Thereby she was established in the Fruition of the Path of No-Return. When she refused to wear jewels after this experience, her husband finally relented and let her become a nun. While her story illustrates the possibilities of practicing mindfulness in household life, it ends by portraying the monastic path as superior. Serious conflicts can accompany an attempt to combine the monastic and householder roles.
These topics are rarely discussed in classic sources and if they are the discussion is remote.
Because of this paucity of traditional resources, practitioners—especially women—feel that it is useless to ask Buddhist authorities for guidance. In Zen Buddhism, daily physical work has become a critical part of meditation training.
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Gardening, building, and maintaining the monastery, are all done with precise mindfulness and are regarded as central to overall training. There are in addition to cooking and cleaning—typically feminine tasks—which have long been used as opportunities for mindfulness.
Notoriously, Zen Buddhism even lent its hand to disciplining warriors in Japan, providing them with meditation training to enhance their skills. Tibetan monasteries also had military components in some cases. If the stereotypically male pursuits of agriculture and militarism, two activities strictly forbidden in the vinaya rules of monastic discipline can be revalorized, one wonders why childrearing has not been.
The answer, of course, is that few childrearers usually mothers had the opportunity to become Buddhist teachers. Further, early Indian Buddhists disparaged sexuality, and it too has since been championed by Vajrayana Buddhism both as symbol and experience. While historically Buddhism has stressed the differences between monastics and householders, perhaps the two are not so different.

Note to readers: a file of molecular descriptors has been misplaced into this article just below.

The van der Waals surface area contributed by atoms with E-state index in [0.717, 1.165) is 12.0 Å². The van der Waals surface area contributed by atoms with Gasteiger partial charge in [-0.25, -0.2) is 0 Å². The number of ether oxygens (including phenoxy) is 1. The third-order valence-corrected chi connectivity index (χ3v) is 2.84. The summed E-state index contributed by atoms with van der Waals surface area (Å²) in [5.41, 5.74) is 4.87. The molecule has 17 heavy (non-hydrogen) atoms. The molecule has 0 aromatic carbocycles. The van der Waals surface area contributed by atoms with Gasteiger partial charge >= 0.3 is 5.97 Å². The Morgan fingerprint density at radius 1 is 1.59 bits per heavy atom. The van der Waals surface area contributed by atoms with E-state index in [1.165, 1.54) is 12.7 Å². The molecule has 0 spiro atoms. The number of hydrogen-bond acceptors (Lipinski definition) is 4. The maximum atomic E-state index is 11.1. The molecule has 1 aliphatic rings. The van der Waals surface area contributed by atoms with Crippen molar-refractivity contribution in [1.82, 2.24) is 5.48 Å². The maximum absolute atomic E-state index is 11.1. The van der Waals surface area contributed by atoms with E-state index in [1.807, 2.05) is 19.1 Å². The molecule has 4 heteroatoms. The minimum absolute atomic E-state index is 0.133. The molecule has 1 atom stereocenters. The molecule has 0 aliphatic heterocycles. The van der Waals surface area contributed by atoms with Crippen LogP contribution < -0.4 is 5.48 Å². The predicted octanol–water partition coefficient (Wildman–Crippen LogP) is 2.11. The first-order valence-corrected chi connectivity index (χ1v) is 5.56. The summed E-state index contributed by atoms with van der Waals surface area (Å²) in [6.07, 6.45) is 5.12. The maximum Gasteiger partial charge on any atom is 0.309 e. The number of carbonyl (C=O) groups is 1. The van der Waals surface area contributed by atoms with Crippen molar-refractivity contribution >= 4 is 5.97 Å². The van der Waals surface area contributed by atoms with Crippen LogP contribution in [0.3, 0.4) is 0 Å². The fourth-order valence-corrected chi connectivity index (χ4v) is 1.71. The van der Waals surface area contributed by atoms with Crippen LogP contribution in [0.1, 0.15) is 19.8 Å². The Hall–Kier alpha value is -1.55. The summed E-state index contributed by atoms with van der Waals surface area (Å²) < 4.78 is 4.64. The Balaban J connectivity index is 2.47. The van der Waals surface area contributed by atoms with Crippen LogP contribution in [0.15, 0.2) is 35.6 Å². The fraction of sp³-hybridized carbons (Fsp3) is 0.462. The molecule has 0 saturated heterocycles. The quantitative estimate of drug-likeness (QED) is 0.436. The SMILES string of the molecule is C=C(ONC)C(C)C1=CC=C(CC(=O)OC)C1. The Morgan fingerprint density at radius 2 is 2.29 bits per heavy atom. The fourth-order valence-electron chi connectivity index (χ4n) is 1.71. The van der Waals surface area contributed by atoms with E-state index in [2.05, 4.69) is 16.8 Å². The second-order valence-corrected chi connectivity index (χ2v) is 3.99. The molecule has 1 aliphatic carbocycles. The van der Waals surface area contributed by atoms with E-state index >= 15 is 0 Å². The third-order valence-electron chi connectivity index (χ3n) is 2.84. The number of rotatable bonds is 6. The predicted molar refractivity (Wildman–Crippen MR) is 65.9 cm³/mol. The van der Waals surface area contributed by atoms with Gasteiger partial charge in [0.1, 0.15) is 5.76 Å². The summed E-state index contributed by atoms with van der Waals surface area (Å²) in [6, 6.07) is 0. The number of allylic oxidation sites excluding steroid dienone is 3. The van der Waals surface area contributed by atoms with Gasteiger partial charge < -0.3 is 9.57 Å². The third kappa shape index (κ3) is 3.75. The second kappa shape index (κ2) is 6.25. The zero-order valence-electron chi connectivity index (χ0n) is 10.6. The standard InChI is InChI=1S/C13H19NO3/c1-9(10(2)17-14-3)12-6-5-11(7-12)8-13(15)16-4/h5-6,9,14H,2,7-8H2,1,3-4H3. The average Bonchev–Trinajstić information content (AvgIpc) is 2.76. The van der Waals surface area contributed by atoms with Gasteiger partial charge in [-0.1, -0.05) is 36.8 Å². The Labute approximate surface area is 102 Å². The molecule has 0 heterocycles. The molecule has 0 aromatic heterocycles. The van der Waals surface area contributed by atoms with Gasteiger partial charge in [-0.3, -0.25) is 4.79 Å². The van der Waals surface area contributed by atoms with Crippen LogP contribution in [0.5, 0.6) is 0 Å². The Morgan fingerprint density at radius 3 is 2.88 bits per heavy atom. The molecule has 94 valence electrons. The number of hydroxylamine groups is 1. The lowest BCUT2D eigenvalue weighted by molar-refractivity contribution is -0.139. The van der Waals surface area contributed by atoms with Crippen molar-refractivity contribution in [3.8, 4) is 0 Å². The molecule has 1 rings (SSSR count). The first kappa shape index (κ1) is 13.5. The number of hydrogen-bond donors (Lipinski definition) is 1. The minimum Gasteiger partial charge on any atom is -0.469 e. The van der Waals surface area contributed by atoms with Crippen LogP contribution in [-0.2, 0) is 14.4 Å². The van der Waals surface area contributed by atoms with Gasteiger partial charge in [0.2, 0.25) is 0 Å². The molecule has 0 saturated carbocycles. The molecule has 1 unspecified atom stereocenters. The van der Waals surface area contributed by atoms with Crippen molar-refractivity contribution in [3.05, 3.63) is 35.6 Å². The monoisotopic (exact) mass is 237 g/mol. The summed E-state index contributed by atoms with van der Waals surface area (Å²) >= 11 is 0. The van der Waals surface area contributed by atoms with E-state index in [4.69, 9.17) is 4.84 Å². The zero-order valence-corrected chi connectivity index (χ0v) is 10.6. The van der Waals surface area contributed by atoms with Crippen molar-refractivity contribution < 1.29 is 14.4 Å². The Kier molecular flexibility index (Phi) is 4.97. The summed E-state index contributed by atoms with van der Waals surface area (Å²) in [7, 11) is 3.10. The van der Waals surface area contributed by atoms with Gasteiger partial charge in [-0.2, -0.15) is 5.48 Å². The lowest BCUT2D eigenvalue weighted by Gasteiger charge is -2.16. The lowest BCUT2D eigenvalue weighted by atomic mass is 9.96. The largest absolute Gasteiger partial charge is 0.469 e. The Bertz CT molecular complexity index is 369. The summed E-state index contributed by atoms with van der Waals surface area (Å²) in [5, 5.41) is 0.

Buddhism is a more patriarchal religion; feminist friends thought she was crazy and Buddhist colleagues called feminism nonsense. The idea that there could ever be one universally accepted world religion is ludicrous, she said, and only those religions who make exclusive truth claims have construed it. Yet in finding the common ground between all religions, patriarchy is an aspect most share. Rita asked the following questions: How can we transform our religions so that they are much more comfortable dealing with religious diversity? What are the grounds on which we can evaluate other religions and on which we can corporate?
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To argue about theology, she said, is beside the point. The fundamental questions are ethical. Where we can work together is on ethical issues which intercept very strongly with feminist concerns, the ethical issues of the ways in which women have been put down in every religion in the world. The starting point has to be more of an educational enterprise than a dialogue.
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There are two stages to the process, Rita said: first, learn information and differentiate between facts and emotions. Second, try to encourage empathy by obtaining a good background of facts about religious others to imagine how it might feel to live in that religious universe. In her teaching at the university, Rita saw many people leave the world religions course changed. Instead of what is fighting with what is not you, learn how to react empathetically and ethically.
She cited two spiritual disciplines to living well with religious diversity: empathetic understanding of religious others, and contemplation of essential questions slowly, rather than grasping for easy answers. Whatever answer you have becomes grounds for further questions…moving from a superficial understanding to a deep understanding. Rita suggested developing flexibility around rituals. Berkeley: University of California Press, We will send out publicity shortly.